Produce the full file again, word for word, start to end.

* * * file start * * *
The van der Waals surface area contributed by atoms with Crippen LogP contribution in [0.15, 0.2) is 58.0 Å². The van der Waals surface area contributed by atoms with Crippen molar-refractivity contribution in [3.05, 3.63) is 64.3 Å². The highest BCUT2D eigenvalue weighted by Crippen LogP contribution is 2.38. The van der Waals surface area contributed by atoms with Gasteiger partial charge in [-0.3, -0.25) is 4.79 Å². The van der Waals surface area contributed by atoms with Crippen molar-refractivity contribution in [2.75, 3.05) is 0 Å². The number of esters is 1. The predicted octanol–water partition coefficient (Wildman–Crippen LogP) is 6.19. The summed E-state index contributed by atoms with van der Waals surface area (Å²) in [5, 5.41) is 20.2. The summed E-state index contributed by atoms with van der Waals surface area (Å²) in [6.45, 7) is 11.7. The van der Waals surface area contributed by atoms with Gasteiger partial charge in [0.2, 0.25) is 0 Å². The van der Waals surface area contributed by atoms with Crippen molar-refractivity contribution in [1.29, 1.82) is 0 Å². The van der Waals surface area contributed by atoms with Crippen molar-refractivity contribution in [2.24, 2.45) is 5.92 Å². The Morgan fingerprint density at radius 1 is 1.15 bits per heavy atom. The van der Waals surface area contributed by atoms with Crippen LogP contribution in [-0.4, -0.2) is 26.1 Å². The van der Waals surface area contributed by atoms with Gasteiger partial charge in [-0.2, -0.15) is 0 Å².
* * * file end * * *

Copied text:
The van der Waals surface area contributed by atoms with Crippen LogP contribution in [0.15, 0.2) is 58.0 Å². The van der Waals surface area contributed by atoms with Crippen molar-refractivity contribution in [3.05, 3.63) is 64.3 Å². The highest BCUT2D eigenvalue weighted by Crippen LogP contribution is 2.38. The van der Waals surface area contributed by atoms with Gasteiger partial charge in [-0.3, -0.25) is 4.79 Å². The van der Waals surface area contributed by atoms with Crippen molar-refractivity contribution in [2.75, 3.05) is 0 Å². The number of esters is 1. The predicted octanol–water partition coefficient (Wildman–Crippen LogP) is 6.19. The summed E-state index contributed by atoms with van der Waals surface area (Å²) in [5, 5.41) is 20.2. The summed E-state index contributed by atoms with van der Waals surface area (Å²) in [6.45, 7) is 11.7. The van der Waals surface area contributed by atoms with Gasteiger partial charge in [0.2, 0.25) is 0 Å². The van der Waals surface area contributed by atoms with Crippen molar-refractivity contribution in [1.29, 1.82) is 0 Å². The van der Waals surface area contributed by atoms with Crippen molar-refractivity contribution in [2.24, 2.45) is 5.92 Å². The Morgan fingerprint density at radius 1 is 1.15 bits per heavy atom. The van der Waals surface area contributed by atoms with Crippen LogP contribution in [-0.4, -0.2) is 26.1 Å². The van der Waals surface area contributed by atoms with Gasteiger partial charge in [-0.2, -0.15) is 0 Å².